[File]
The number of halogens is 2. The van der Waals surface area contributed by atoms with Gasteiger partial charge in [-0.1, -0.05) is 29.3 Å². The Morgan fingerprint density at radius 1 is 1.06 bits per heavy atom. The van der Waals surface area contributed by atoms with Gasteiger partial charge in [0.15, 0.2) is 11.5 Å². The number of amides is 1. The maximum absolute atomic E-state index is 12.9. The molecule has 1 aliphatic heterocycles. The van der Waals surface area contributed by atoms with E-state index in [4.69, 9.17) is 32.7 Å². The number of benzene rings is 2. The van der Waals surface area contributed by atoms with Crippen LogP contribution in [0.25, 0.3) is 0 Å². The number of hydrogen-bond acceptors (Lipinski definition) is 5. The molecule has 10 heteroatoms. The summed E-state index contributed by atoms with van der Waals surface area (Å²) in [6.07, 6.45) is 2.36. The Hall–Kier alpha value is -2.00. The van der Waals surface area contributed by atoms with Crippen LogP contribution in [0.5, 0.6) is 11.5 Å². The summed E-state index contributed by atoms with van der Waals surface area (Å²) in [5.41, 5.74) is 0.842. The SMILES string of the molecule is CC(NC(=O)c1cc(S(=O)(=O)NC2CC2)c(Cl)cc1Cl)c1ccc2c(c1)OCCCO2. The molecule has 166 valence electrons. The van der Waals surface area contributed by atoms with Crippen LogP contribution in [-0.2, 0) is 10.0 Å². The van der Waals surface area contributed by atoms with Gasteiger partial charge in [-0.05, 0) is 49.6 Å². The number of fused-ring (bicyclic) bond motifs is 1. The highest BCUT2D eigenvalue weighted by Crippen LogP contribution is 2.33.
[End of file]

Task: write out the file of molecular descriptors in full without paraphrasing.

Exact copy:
The number of halogens is 2. The van der Waals surface area contributed by atoms with Gasteiger partial charge in [-0.1, -0.05) is 29.3 Å². The Morgan fingerprint density at radius 1 is 1.06 bits per heavy atom. The van der Waals surface area contributed by atoms with Gasteiger partial charge in [0.15, 0.2) is 11.5 Å². The number of amides is 1. The maximum absolute atomic E-state index is 12.9. The molecule has 1 aliphatic heterocycles. The van der Waals surface area contributed by atoms with E-state index in [4.69, 9.17) is 32.7 Å². The number of benzene rings is 2. The van der Waals surface area contributed by atoms with Crippen LogP contribution in [0.25, 0.3) is 0 Å². The number of hydrogen-bond acceptors (Lipinski definition) is 5. The molecule has 10 heteroatoms. The summed E-state index contributed by atoms with van der Waals surface area (Å²) in [6.07, 6.45) is 2.36. The Hall–Kier alpha value is -2.00. The van der Waals surface area contributed by atoms with Crippen LogP contribution in [0.5, 0.6) is 11.5 Å². The summed E-state index contributed by atoms with van der Waals surface area (Å²) in [5.41, 5.74) is 0.842. The SMILES string of the molecule is CC(NC(=O)c1cc(S(=O)(=O)NC2CC2)c(Cl)cc1Cl)c1ccc2c(c1)OCCCO2. The molecule has 166 valence electrons. The van der Waals surface area contributed by atoms with Crippen LogP contribution in [-0.2, 0) is 10.0 Å². The van der Waals surface area contributed by atoms with Gasteiger partial charge in [-0.05, 0) is 49.6 Å². The number of fused-ring (bicyclic) bond motifs is 1. The highest BCUT2D eigenvalue weighted by Crippen LogP contribution is 2.33.